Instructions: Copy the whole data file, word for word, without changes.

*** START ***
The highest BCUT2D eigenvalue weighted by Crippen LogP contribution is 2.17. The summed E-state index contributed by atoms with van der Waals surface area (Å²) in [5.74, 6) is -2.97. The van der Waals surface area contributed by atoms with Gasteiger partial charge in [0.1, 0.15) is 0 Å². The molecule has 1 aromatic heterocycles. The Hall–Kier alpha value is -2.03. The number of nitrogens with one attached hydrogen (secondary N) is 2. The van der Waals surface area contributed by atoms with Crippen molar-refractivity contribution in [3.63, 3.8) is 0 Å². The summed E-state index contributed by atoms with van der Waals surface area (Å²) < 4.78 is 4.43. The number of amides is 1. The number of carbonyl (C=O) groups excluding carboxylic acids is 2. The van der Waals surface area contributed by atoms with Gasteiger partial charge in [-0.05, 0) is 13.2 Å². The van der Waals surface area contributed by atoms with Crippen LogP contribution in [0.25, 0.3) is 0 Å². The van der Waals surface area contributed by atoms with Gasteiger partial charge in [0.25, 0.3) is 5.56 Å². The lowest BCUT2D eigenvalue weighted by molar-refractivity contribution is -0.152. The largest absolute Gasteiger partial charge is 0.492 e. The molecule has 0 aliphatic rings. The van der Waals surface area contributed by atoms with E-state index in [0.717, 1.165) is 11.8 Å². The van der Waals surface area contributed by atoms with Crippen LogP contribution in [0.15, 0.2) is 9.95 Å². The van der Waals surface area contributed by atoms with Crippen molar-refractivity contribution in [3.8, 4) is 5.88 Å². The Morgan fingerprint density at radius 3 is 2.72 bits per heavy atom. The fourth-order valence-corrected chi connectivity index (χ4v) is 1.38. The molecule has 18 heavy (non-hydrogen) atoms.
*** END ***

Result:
The highest BCUT2D eigenvalue weighted by Crippen LogP contribution is 2.17. The summed E-state index contributed by atoms with van der Waals surface area (Å²) in [5.74, 6) is -2.97. The van der Waals surface area contributed by atoms with Gasteiger partial charge in [0.1, 0.15) is 0 Å². The molecule has 1 aromatic heterocycles. The Hall–Kier alpha value is -2.03. The number of nitrogens with one attached hydrogen (secondary N) is 2. The van der Waals surface area contributed by atoms with Crippen molar-refractivity contribution in [3.63, 3.8) is 0 Å². The summed E-state index contributed by atoms with van der Waals surface area (Å²) < 4.78 is 4.43. The number of amides is 1. The number of carbonyl (C=O) groups excluding carboxylic acids is 2. The van der Waals surface area contributed by atoms with Gasteiger partial charge in [-0.05, 0) is 13.2 Å². The van der Waals surface area contributed by atoms with Crippen LogP contribution in [0.25, 0.3) is 0 Å². The van der Waals surface area contributed by atoms with Gasteiger partial charge in [0.25, 0.3) is 5.56 Å². The lowest BCUT2D eigenvalue weighted by molar-refractivity contribution is -0.152. The largest absolute Gasteiger partial charge is 0.492 e. The molecule has 0 aliphatic rings. The van der Waals surface area contributed by atoms with E-state index in [0.717, 1.165) is 11.8 Å². The van der Waals surface area contributed by atoms with Crippen LogP contribution in [0.15, 0.2) is 9.95 Å². The van der Waals surface area contributed by atoms with Crippen molar-refractivity contribution in [3.8, 4) is 5.88 Å². The Morgan fingerprint density at radius 3 is 2.72 bits per heavy atom. The fourth-order valence-corrected chi connectivity index (χ4v) is 1.38. The molecule has 18 heavy (non-hydrogen) atoms.